Perhaps no one is as acutely aware of the need for a national animal-ID system as Bob Hillman.
As executive director of the Texas Animal Health Commission, Hillman has had to deal in recent years with five foreign animal diseases: Newcastle Disease, West Nile Virus, monkey pox, highly pathogenic avian influenza and bovine spongiform encephalopathy. These are the foreign animal diseases introduced into the
On top of that,
To Hillman, the need for a national animal-ID system is obvious. “We cannot continue to debate the issue,” he says. “We need the animal-ID system, and we need it now.”
On Oct. 12, Hillman provided the most urgent testimony at a USDA hearing in
The USDA would like to see the livestock industry come together and choose a multi-species consortium to run the records database as a private legal entity. USDA would then enter into an agreement with that entity, allowing USDA access to the information on a constant 24-hour, 7-day-a-week basis in the event of an animal-disease emergency.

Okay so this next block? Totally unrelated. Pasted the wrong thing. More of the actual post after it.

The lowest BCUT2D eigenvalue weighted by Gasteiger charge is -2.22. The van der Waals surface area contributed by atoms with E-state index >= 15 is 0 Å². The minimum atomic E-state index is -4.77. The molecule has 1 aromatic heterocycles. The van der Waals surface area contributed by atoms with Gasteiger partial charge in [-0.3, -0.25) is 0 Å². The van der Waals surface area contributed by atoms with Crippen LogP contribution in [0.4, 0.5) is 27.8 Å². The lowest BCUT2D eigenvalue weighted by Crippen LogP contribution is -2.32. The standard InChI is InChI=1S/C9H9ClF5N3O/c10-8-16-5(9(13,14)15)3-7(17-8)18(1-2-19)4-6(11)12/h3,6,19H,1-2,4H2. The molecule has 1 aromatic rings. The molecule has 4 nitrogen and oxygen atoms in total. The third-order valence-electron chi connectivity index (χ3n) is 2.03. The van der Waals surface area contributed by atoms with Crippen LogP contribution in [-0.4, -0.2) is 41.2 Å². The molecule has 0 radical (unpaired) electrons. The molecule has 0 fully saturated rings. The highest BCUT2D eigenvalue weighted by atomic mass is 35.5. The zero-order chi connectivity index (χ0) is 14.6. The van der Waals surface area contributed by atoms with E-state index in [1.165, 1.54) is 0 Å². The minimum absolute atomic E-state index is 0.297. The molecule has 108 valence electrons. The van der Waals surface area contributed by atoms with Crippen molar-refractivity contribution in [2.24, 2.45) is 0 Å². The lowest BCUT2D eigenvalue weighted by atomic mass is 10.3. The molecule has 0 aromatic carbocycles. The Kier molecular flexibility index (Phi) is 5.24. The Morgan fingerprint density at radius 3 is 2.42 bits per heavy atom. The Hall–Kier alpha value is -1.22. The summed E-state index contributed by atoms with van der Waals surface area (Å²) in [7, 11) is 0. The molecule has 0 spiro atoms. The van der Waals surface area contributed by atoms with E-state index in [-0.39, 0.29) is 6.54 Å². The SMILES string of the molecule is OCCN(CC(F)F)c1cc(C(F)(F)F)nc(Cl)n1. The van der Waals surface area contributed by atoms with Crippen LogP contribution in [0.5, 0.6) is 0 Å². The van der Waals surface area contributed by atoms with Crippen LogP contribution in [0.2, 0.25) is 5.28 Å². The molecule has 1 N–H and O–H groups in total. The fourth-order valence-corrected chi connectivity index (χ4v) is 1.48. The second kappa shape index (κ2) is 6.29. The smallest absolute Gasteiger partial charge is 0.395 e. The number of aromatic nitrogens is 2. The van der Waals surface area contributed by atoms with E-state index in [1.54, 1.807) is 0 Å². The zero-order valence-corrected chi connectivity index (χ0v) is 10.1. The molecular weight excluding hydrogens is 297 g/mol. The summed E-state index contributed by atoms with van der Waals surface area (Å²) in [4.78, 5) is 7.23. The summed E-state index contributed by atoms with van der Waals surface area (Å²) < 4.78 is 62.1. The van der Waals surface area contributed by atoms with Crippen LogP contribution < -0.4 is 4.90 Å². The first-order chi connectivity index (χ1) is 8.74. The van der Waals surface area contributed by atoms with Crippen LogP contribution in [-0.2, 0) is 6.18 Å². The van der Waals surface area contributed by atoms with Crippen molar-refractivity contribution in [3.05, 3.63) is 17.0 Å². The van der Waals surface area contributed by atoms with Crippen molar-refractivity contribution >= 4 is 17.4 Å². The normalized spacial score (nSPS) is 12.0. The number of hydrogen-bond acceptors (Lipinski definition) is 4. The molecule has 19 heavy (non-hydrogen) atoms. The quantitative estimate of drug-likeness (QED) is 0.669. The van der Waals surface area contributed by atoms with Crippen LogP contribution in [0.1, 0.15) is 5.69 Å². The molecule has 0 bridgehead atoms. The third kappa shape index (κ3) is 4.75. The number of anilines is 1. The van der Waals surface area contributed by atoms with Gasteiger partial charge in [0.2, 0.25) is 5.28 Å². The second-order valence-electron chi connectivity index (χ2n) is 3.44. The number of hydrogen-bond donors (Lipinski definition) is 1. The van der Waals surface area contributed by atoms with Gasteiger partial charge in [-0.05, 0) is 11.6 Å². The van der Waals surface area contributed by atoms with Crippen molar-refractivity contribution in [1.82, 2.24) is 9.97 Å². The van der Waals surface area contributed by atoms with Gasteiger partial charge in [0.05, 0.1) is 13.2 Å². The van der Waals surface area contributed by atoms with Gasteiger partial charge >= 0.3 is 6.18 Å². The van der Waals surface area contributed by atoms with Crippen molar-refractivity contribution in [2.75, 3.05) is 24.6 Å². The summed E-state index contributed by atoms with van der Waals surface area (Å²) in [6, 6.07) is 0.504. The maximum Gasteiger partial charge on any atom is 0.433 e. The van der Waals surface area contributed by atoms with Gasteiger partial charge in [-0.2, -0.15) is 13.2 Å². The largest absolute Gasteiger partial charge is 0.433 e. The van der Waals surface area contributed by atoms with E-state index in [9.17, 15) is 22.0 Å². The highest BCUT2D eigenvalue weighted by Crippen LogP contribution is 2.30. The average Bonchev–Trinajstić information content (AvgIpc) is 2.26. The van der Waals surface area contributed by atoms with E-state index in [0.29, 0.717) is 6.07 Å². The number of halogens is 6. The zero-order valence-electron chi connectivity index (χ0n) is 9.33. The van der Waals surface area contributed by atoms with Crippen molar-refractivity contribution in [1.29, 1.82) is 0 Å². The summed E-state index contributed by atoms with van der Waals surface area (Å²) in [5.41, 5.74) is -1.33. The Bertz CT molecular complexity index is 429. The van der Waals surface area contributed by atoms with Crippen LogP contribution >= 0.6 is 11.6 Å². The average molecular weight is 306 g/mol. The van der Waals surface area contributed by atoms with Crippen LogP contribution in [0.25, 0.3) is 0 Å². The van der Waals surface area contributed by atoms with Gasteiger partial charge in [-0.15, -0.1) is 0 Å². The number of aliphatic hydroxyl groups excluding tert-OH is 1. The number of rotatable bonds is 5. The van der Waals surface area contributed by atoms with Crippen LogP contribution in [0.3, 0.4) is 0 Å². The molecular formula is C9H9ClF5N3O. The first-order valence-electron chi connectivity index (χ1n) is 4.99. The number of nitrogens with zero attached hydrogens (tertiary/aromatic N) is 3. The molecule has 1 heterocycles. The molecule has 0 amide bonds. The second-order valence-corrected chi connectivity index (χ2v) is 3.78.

“It’s your livelihood at stake,” said John Clifford, chief veterinary medical officer of the USDA’s Animal and Plant Health Inspection Service, alluding to the need for timely traceback of animals.
Clifford also encouraged the different livestock groups in attendance to leave their organizations “at the door” and get on with the task of forming the multi-species consortium to run the database.
One encouraging sign is the apparent unity among dairy groups, as shown in the recent IDairy announcement at World Dairy Expo.
We would like to see the IDairy model extended to other segments of the livestock industry as they get ready to tackle the potentially sticky issue of forming a multi-species consortium.
As Hillman points out, we need to get on with this task as quickly as possible.